Traffic laws are a separate code section from other laws in most states. For instance, in California, the California Code contains all laws and regulations for the state, and the Vehicle Code covers everything from registration to penalties.
In a motor vehicle accident, state law determines if you or the other driver violated any regulations. This determines who is at fault in your accident, which affects your personal injury claim. A personal injury attorney needs to know both types of law before they can give you legal advice about your car accident and filing a claim.
Filing a Car Accident Claim
If you've been in a car crash, you may know the procedure: you and the other driver exchange insurance information, file claims with your insurance companies, and then wait for a settlement offer. How do you know if you're given a fair settlement? What if the other driver caused the accident? After an accident, you should consult a legal professional for more information.
When the insurance adjuster reviews a claim, they try to determine fault. They are looking for which driver's carelessness or negligence was most responsible for the collision. That person is the at-fault driver. The at-fault driver's insurance must pay for the damage from the accident. If there is only one person at fault, the case is over. Unfortunately, things are seldom that easy.
In addition to vehicle codes, states have insurance codes. These laws regulate the determination of negligence and apportionment of fault in an accident. The degree of fault determines the percentage received in a settlement.
- To prove negligence, a plaintiff must show four elements: a duty to act in a certain way, a breach of that duty, causation between the breach and the injuries, and actual harm done to the plaintiff.
- If the plaintiff contributed in any way to the accident, this may reduce their recovery. Contributory negligence, or comparative negligence, varies by state. In some states, it may completely bar your recovery.
- In cases where the at-fault driver is the employee of a third party, that party may be sued under the vicarious liability theory. This holds employers of drivers responsible for the actions of their employees. It may also hold someone liable for lending their car to a friend who gets into an accident.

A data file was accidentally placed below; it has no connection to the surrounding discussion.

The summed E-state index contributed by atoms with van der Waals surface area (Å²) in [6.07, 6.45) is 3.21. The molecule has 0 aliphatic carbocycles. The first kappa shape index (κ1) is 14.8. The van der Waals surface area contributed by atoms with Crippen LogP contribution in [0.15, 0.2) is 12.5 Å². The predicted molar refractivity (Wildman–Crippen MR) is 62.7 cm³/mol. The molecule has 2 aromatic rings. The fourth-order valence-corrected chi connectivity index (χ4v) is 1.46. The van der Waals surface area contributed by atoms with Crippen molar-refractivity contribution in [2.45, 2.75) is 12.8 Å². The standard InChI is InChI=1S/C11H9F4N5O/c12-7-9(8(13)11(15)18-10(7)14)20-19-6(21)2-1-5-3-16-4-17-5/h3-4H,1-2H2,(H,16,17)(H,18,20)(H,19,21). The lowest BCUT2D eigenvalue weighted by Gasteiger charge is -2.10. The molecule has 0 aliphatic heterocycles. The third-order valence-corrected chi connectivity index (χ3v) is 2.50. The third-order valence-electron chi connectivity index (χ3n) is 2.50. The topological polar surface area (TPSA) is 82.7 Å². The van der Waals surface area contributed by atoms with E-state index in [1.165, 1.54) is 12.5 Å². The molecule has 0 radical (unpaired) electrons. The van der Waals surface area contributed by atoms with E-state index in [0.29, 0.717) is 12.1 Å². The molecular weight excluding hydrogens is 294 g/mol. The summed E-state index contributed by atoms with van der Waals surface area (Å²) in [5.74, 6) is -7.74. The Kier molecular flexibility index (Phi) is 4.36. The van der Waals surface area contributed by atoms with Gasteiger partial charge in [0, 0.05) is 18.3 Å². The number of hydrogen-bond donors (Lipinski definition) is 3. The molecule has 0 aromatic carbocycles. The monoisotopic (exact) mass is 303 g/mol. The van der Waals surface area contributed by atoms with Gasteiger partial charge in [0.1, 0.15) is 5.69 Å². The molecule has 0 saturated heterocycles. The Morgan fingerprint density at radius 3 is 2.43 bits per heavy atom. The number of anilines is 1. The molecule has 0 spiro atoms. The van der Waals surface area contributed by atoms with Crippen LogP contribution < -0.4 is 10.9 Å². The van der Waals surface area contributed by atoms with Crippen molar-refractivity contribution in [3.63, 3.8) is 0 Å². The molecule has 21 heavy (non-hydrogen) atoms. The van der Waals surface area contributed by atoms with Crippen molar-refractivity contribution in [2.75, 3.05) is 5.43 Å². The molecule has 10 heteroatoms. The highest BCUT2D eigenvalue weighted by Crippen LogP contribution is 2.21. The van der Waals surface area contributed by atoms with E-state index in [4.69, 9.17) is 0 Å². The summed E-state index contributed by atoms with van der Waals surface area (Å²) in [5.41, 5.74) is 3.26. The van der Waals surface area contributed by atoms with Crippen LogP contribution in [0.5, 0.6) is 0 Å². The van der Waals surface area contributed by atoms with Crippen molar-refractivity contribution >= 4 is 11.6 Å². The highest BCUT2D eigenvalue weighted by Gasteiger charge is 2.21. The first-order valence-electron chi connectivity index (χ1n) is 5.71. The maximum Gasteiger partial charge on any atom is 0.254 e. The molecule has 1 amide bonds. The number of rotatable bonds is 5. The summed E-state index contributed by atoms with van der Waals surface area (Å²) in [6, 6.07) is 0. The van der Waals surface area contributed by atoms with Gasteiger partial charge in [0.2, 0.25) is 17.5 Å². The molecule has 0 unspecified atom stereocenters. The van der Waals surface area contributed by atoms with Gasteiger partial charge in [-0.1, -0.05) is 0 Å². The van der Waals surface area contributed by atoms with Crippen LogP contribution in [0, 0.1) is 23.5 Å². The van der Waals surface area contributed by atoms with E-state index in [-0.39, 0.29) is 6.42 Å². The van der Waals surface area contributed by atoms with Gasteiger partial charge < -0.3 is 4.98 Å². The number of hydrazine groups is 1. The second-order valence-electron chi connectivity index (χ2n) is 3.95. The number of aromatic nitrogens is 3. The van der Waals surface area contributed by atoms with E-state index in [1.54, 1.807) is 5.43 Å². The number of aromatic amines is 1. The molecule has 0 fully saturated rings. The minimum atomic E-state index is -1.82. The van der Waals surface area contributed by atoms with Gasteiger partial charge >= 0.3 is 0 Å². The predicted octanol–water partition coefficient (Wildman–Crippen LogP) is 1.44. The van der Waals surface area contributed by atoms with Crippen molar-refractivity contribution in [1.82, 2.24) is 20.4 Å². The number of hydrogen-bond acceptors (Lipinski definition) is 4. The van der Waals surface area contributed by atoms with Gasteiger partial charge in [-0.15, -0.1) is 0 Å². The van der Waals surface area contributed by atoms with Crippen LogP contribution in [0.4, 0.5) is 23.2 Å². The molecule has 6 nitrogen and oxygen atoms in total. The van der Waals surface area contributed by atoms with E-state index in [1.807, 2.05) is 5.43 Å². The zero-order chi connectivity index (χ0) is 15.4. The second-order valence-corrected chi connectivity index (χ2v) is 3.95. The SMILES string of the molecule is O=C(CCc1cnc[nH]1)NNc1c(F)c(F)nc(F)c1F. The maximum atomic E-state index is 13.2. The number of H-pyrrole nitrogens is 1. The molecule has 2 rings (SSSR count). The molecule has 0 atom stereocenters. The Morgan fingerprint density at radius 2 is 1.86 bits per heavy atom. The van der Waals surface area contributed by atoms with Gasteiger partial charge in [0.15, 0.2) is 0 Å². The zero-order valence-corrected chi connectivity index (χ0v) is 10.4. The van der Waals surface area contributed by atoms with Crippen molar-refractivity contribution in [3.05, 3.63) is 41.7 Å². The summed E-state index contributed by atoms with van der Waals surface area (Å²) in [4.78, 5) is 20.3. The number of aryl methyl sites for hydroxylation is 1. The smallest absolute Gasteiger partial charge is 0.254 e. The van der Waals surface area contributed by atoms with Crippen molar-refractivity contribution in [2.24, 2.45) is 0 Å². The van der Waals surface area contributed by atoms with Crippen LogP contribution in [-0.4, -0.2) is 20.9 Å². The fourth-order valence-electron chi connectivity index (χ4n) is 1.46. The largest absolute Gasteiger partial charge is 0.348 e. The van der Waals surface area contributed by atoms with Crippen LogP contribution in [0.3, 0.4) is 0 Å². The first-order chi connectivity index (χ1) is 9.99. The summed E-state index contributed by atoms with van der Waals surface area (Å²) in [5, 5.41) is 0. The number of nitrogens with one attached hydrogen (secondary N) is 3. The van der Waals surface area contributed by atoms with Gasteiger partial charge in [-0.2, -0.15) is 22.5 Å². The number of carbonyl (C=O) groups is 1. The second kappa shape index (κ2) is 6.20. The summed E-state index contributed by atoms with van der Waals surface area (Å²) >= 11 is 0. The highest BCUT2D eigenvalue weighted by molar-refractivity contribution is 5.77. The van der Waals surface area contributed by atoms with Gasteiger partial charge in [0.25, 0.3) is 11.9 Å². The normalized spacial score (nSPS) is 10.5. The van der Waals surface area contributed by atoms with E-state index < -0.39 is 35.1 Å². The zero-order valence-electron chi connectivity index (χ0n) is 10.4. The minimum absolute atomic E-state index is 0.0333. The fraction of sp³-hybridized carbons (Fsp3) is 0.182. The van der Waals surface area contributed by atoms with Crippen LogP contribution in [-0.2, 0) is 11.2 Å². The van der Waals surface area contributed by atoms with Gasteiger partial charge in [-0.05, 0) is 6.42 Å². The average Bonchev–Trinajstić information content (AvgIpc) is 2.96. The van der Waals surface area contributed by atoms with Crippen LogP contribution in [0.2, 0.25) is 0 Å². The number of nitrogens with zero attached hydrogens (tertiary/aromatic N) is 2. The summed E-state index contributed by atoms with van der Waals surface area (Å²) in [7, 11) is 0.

Why You Need a Car Accident Lawyer
Right after an auto accident, the parties involved exchange insurance information. If the accident is serious enough, police may gather evidence and interview witnesses. Then, each party files an insurance claim. Each party's insurance company does its own investigation based on the police report your medical records and makes their own determination of fault. For instance, in a minor fender bender, the companies may decide the parties were equally at fault and pay accordingly.
You may need legal representation if any of these things happen:
- The insurance company denies your claim: They may say you were at fault or that your insurance policy does not cover your property damage or medical bills. You'll need an attorney to help you appeal the denial.
- The other driver filed a personal injury lawsuit against you: This can happen for various reasons, usually because their insurer does not cover all their medical expenses or because they did not have insurance.
- There were other parties involved besides the driver: For instance, in a truck accident, you may need to sue the driver, the trucking company, and the shipping company.
Despite the public perception, personal injury cases are not about suing for a big windfall. You deserve compensation if you've been seriously hurt and need medical treatment that your insurance does not cover or will not pay. The courts have agreed that pain and suffering are real injuries that deserve repayment after an accident. To obtain this compensation, you need a car accident attorney.
Finding the Right Personal Injury Lawyer
After a serious accident, you have many legal options. Before Googling “car accident lawyer" and picking the first one at the top of the page, consider what you want from your attorney and what you'll need for your first meeting.
You'll need an experienced lawyer who has handled your type of personal injury claim. Many types of cases fall under “personal injury." You want one who has handled car accident victims, serious injuries, or wrongful death. You also want an attorney familiar with car accident laws in your state.
Before you arrive, ask about the attorney's fees. Most attorneys handle car accident cases on contingency. A contingency fee means the attorney receives no payment upfront and won't be paid until the case settles. However, you may still need to pay filing fees and court costs. Be sure to clarify this with the attorney before you sign anything.
You should also inquire about the statute of limitations in your state. The statute of limitations is the time you have to file a personal injury claim after an injury. Each state has its own statute. It can be as short as a year or as long as six years. Personal injury law statutes are strict, so you need to ask about this right away.
Get Legal Counsel for Your Motor Vehicle Accident
After an accident, you may have injuries, lost wages, or suffered property damage. You need help from an experienced auto accident attorney. Contact one who can give you advice about legal action on your case.